Liteon 5006 Stopping problem

vbimport

#1

Hey all-
Okay I’ve read through some of the posts about people getting the stopping error in various situations.
I was unable to find any posts with someone successfully correcting this issue.

I started getting it when running through the front AV1 rca inputs to convert my old 8mm from my old camcorders.
I originally had the issue with the mistaken ‘macrovision’ because of snow or blank spots between scenes. I corrected this with the appropriate macrovision hack.

BUT -

I am still getting the stopping issue when trying to do this process unattented for example filling up a disc to full capicity.
To this point I have tried: doing the ‘one touch recording’ up to 2 hours but I still end up getting the error.

As of now, I have NOT tried doing a ‘timed recording’ or doing the ‘one touch recording’ in shorter increments (possibly an hour).

Before I continue on this path I just want to make sure that there isn’t a known fix.

Thanks!


#2

What type of media are u using +RW, -R, +R?
I had the problem with some +RWs.
make a few very short test recordings 3-5mins on a +RW.
if still a problem try a different brand of +RW
then try a +R or -R you can edit erase later small file later

also search on:

www.liteonusers.org.uk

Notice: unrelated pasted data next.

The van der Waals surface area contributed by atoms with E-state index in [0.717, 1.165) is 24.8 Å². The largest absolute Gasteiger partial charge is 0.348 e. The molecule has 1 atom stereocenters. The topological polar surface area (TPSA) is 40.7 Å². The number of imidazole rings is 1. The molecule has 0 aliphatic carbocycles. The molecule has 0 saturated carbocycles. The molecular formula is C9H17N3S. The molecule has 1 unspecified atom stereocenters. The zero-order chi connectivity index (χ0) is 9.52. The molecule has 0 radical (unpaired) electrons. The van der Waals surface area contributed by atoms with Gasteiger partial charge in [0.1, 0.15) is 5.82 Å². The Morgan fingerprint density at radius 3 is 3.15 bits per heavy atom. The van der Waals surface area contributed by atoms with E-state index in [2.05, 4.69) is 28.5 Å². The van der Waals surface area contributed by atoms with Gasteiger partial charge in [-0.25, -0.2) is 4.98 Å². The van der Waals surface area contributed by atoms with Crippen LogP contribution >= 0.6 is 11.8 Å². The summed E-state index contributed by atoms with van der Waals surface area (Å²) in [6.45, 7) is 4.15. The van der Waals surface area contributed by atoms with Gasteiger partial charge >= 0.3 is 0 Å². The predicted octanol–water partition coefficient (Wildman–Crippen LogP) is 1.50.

#3

I’ve tried a few different medias DVD-R, DVD-RW, AND brands.

If I do a quick clip and stop I haven’t run into an issue. It’s when leaving the recording unattended and it fills the disc to capicity that the issues occurs -
This is a common issue I have seen threads about this, but I haven’t seen anyone with a fix for it.


#4

That is a different problem. I do not recomend that you let the disc reach disk full. sometimes you can still finalize some time not, most of the time I could and recording stopped but don’t count on it. try using OTR function to stop prior to disc full


#5

I did in fact do the OTR mode, as I mentioned, but this still resulted in the same issue.

A process which has been accomplished through the AV2 rear jacks numerous times WITHOUT an issue.
As I said, I read other posts with people having issues with both the RCA inputs and the DV input that are considered the AV1 front - I of course am currently only concerned with the RCA inputs as it’s a matter of converting the old analogue tapes to digital media.